The summer of fourth grade my family and I traveled by car to West Virginia. We visited my great-grandparents who lived on a once thriving farm in the Blue Ridge Mountains of West Virginia. We had never met my dad’s grandparents before and never saw them again, but I will never forget that trip.
My great Grandma Jean was especially remarkable. She tended to every need of my bedridden great-grandfather, preparing his meals, changing his sheets, giving him sponge baths. And every morning, using a big black, cast iron stove, she would start a fire and feed it all day long with wood. She used it to boil water for cooking and laundry! She cooked every meal using that stove. But what I remember most were the pies and biscuits that Grandma Jean effortlessly baked in the oven.
In the mornings, she sent us out in search of ripened blackberries to fill metal pails we carried into the overgrown brush, thorns scratching our legs as we walked. The sounds of bees buzzing nearby and crickets chirping in the distance mesmerized us as we approached the vista of dewdrops gleaming from the tops of the leaves and berries.
With buckets and bellies full of the round, dark blue, berries, we made our way back to the farmhouse. The sun felt warm on our backs as the heavy pails thumped against our legs, arms feeling stretched from the weight. Approaching the now-gray building, slanting slightly from age and disrepair, Grandma Jean would be waiting on the sagging porch as we approached. She would herd us into the kitchen and wash the berries in the big cast iron sink where they sat in a metal colander.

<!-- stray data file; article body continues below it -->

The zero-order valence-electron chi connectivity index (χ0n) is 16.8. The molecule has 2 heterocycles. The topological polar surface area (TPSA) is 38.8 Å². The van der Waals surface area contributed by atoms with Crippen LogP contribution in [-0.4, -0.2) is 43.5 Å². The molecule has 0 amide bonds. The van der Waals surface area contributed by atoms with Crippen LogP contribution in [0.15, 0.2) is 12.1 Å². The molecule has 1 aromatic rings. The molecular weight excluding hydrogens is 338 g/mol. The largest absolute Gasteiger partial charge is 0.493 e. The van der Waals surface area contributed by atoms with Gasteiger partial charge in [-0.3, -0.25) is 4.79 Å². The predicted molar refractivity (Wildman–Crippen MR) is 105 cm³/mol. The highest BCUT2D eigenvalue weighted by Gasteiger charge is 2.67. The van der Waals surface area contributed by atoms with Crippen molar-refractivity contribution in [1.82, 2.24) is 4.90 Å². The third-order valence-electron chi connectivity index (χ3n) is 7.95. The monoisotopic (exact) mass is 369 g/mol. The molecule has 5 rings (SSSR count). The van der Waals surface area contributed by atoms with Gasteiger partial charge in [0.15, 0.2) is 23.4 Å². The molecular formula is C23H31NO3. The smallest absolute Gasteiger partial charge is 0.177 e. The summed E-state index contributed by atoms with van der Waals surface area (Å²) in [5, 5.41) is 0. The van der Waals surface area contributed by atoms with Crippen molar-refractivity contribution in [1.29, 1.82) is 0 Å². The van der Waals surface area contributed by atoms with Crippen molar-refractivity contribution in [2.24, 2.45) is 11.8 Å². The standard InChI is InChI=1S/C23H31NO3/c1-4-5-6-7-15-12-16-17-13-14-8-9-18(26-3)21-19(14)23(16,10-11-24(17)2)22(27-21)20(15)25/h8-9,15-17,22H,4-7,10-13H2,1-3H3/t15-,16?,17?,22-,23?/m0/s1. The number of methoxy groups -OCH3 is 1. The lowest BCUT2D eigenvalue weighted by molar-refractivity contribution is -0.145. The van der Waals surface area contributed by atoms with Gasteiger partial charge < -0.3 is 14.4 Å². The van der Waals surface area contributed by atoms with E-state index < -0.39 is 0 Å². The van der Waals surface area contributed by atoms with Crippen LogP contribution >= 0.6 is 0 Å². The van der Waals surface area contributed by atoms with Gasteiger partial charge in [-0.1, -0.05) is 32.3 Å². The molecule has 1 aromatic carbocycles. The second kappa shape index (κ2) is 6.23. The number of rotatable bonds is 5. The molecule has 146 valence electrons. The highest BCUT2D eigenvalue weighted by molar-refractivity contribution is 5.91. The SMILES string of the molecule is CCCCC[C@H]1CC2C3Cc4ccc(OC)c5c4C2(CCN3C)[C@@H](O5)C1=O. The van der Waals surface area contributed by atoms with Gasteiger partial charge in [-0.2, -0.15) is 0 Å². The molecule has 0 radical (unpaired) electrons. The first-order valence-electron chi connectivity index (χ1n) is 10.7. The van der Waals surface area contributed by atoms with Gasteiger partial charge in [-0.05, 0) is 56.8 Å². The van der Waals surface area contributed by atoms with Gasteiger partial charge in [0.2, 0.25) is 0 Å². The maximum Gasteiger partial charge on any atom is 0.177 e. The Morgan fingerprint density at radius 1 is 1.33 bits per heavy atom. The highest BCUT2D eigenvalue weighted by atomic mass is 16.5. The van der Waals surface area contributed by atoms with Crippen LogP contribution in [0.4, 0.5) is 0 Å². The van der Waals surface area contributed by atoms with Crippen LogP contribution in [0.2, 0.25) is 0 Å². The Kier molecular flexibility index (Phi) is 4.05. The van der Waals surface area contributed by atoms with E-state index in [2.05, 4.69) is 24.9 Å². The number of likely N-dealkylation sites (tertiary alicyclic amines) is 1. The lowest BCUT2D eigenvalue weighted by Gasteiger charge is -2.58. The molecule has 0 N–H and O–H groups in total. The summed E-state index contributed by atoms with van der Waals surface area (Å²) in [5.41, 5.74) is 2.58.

While she worked on the pies for supper later that afternoon, we would enjoy floury biscuits, still warm from the oven. Fresh preserves and creamy butter were spread on the flaky discs, and we savored each bite, the reward for a morning of hard work that we saw as adventure.
There were many memories from that special week in West Virginia, but none more precious than those mornings spent picking the bountiful fruit and spending time in the kitchen with Grandma Jean.